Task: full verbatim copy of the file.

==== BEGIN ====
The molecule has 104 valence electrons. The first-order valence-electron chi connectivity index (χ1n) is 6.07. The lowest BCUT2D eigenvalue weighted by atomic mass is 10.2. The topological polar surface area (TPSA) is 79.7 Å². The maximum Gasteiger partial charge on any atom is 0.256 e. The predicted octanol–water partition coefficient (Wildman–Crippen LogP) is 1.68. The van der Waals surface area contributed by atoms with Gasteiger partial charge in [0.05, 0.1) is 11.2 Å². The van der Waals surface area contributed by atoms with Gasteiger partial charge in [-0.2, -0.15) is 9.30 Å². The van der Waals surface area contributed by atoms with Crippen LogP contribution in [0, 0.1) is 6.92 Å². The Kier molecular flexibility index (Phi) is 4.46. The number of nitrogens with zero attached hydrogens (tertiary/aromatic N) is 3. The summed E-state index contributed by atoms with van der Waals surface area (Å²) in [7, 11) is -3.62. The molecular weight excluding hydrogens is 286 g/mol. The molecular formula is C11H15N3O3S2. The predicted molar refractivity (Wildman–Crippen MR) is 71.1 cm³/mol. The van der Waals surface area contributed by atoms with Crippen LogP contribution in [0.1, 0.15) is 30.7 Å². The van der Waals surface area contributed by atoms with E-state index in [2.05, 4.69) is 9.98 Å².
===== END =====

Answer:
The molecule has 104 valence electrons. The first-order valence-electron chi connectivity index (χ1n) is 6.07. The lowest BCUT2D eigenvalue weighted by atomic mass is 10.2. The topological polar surface area (TPSA) is 79.7 Å². The maximum Gasteiger partial charge on any atom is 0.256 e. The predicted octanol–water partition coefficient (Wildman–Crippen LogP) is 1.68. The van der Waals surface area contributed by atoms with Gasteiger partial charge in [0.05, 0.1) is 11.2 Å². The van der Waals surface area contributed by atoms with Gasteiger partial charge in [-0.2, -0.15) is 9.30 Å². The van der Waals surface area contributed by atoms with Crippen LogP contribution in [0, 0.1) is 6.92 Å². The Kier molecular flexibility index (Phi) is 4.46. The number of nitrogens with zero attached hydrogens (tertiary/aromatic N) is 3. The summed E-state index contributed by atoms with van der Waals surface area (Å²) in [7, 11) is -3.62. The molecular weight excluding hydrogens is 286 g/mol. The molecular formula is C11H15N3O3S2. The predicted molar refractivity (Wildman–Crippen MR) is 71.1 cm³/mol. The van der Waals surface area contributed by atoms with Crippen LogP contribution in [0.1, 0.15) is 30.7 Å². The van der Waals surface area contributed by atoms with E-state index in [2.05, 4.69) is 9.98 Å².